7 UNIX Cut Command Examples of How to Extract Columns or Fields from a File - Part I
Background: A filter, such as the UNIX cut command, is a program that processes an input stream of data to produce an output stream of data. The input data may be fed into the program's standard input or read from a file, and the output data may be sent to standard output or sent to a file.
The UNIX cut command is used to extract a vertical selection of columns (character position) or fields from one or more files. The syntax for extracting a selection based on a column number is:
$ cut -c n [filename(s)]
where n equals the number of the column to extract. Consider the contents of a file named class:
$ cat class
A Johnson Sara
D Smith Tom
B Jones Mindy
D Anderson Bob
The following UNIX cut example will extract the first column of the class file:
$ cut -c 1 class
The syntax for extracting a selection based on a field number is:
$ cut -f n [filename(s)]
where n represents the number of the field to extract. The default field delimiter is the tab character.
This cut example will extract the second field of the class file and redirect standard output to the file class.lastname:
$ cut -f 2 class > class.lastname
$ cat class.lastname
Before you continue reading... Has this article been helpful to you? Would it benefit others? If you answered "yes" to either question, kindly share the page.
MORE READERS = MORE FUTURE ARTICLES
Thank you for sharing.
The -d option ("cut -d") can be used to change the field delimiter to something other than the default tab character as demonstrated in these UNIX cut examples.
The UNIX passwd file will be our input file for this example. If you are not familiar with this file, it stores system/user account credentials for a UNIX system and each field of each line of information is delimited by a colon (:). Here is a snippet (excerpt) from a passwd file:The colon immediately following "cut -d" instructs the cut command to look at the data in between (delimited by) each colon.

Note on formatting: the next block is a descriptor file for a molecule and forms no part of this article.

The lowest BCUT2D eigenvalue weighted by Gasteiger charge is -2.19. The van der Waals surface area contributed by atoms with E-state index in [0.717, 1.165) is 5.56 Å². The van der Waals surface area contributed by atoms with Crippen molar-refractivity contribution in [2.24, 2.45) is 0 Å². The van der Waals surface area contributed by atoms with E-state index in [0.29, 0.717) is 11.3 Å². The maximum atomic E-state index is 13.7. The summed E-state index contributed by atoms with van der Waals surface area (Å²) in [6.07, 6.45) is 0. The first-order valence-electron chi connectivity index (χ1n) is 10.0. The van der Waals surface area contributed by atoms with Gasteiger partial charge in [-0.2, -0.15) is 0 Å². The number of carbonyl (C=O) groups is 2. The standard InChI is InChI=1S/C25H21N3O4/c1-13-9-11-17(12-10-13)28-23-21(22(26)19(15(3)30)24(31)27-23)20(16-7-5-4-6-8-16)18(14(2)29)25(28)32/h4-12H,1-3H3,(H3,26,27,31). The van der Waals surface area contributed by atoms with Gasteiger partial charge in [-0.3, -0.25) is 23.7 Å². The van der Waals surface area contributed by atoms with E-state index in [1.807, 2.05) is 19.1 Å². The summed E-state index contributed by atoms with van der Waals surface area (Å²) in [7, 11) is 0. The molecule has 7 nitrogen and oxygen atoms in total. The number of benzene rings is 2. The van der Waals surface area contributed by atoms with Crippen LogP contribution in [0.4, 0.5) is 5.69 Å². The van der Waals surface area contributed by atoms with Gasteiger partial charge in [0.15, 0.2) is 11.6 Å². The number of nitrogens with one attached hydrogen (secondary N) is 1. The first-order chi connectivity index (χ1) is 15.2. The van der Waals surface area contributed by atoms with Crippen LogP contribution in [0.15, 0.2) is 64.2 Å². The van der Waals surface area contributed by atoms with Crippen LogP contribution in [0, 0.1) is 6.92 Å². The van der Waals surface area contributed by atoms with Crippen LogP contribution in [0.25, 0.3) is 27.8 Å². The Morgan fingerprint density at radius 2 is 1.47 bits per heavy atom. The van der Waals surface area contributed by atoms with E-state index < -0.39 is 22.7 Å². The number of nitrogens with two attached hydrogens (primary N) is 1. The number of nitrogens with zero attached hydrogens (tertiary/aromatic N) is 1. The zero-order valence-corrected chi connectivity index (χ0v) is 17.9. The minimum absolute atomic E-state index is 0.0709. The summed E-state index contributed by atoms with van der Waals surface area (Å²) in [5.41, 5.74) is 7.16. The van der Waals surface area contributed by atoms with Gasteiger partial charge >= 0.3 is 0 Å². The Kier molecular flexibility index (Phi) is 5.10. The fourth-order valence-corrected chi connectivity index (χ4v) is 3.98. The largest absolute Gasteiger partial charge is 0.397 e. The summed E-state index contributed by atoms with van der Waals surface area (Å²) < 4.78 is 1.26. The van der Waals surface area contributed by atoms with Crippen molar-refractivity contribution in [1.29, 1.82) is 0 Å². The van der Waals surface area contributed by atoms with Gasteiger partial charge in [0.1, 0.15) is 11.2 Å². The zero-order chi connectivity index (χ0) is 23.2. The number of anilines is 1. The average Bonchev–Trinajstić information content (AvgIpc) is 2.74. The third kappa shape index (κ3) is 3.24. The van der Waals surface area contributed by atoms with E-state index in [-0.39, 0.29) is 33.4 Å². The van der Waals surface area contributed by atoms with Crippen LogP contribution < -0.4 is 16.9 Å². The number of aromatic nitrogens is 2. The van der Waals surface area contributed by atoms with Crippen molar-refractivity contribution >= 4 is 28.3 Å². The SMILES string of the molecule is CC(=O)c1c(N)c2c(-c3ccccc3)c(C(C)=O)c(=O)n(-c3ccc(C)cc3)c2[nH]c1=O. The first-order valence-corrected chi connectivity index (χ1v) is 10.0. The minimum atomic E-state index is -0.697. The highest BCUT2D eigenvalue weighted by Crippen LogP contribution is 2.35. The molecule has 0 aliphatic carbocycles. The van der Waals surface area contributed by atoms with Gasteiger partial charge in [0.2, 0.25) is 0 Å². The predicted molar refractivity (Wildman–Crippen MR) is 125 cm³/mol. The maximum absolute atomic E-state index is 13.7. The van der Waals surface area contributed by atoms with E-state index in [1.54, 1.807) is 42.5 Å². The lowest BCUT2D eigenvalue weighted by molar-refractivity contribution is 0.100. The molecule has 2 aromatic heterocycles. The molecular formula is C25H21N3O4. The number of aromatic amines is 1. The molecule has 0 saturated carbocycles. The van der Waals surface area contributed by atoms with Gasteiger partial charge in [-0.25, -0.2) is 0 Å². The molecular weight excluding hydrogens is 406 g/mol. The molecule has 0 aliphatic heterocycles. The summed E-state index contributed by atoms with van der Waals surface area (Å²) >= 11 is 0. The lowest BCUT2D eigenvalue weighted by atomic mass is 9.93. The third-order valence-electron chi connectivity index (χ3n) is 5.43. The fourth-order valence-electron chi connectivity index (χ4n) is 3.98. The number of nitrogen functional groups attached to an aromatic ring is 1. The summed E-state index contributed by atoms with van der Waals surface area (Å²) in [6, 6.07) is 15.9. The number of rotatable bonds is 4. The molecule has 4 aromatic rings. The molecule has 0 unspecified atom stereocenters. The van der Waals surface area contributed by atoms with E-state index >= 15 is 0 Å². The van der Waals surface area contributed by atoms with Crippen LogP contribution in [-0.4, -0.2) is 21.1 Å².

If you wanted to create a new file that contained just the username (field 1) and the user ID (UID), which is the third field in each line, running "cut -f 1,3 /etc/passwd" would not accomplish this since the cut command is using the default field delimiter (the tab character).
Instead, you would use the following cut -d command:
$ cut -d: -f 1,3 /etc/passwd
Do you need to learn UNIX or Linux, including how to read and write shell scripts...on a REAL SERVER? If you are ready to move past the basics, either of these online courses is a good place to start...
UNIX and Linux Operating System Fundamentals contains a very good "Introduction to UNIX Shell Scripting" module, and should be taken if you are new to the UNIX and Linux operating system environments or need a refresher on key concepts.
UNIX Shell Scripting is a good option if you are already comfortable with UNIX or Linux and just need to sharpen your knowledge about shell scripting and the UNIX shell in general.
Both courses include access to an Internet Lab system for completing the course's hands-on exercises, which are used to re-enforce the key concepts presented in the course. Any questions you may have while taking the course are answered by an experienced UNIX technologist.